Key to artery health lies in LYVE-1 Macrophage

A team of NUS Medicine researchers led by Associate Professor Veronique Angeli has identified a population of cells called macrophages that coat the outer walls of healthy arteries and express a protein called LYVE-1. The researchers found that when these cells were absent, arteries accumulate collagen and lose their elasticity, becoming stiff and inflexible.

Read More

Statement on the passing of Emeritus Professor K. Shanmugaratnam

We mourn the passing of Emeritus Professor K. Shanmugaratnam. He was a dedicated academic clinician who drove himself to excel and in so doing, set the benchmark for the teaching and practice of Pathology at the University and in Singapore.

Read More

Pathology teaching goes digital

Today, the learning of pathology has been enhanced and aided through technology, thanks to the efforts of Associate Professor Nga Min En and colleagues at the Department of Pathology. Painstakingly, one specimen at a time, the team has rendered more than 700 specimens in digital format and made more than 250 of these specimens available online for medical students.

Read More

New hope for lung cancer patients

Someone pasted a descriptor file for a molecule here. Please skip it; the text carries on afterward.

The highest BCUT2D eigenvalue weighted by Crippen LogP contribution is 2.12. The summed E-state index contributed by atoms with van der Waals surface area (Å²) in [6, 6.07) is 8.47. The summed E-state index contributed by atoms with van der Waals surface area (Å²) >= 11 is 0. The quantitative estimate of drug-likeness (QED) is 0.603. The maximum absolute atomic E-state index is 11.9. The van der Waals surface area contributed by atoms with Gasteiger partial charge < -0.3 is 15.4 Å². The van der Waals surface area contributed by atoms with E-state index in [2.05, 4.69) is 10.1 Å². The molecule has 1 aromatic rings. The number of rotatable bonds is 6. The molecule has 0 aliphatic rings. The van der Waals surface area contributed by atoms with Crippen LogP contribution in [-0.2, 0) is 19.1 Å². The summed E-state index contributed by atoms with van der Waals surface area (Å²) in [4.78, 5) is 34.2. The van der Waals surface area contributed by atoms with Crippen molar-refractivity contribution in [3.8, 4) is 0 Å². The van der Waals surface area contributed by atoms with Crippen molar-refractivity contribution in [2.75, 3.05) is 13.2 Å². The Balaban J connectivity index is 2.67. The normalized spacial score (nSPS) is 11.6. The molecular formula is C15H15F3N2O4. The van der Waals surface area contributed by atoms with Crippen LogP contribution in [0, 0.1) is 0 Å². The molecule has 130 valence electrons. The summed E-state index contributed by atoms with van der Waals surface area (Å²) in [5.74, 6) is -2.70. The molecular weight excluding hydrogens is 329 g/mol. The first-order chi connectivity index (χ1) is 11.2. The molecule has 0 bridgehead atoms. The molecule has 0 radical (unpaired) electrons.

Scientists at the Cancer Science Institute of Singapore (CSI), National University of Singapore (NUS) have discovered a new pathway in cells that could explain how lung cancers develop resistance to treatment.

Read More

Looking through the silver mirror

A group of NUS students produced a book titled 'Looking through the silver mirror', detailing 20 seniors' life stories and experiences navigating Singapore's healthcare system.

Read More

A whole new way of seeing the human body

The Centre for Healthcare Simulation (CHS) at NUS Medicine recently launched the Virtual Interactive Human Anatomy (VIHA) to enhance the teaching and learning of human anatomy.

Read More

NUS scientists discover a new way to control blood pressure

Researchers Professor Soong Tuck Wah and Dr Hu Zhenyu from NUS Medicine’s Department of Physiology have found a new way to lower blood pressure through a key protein in our body. This takes medical science a step closer toward fighting cardiovascular disorders.

Read More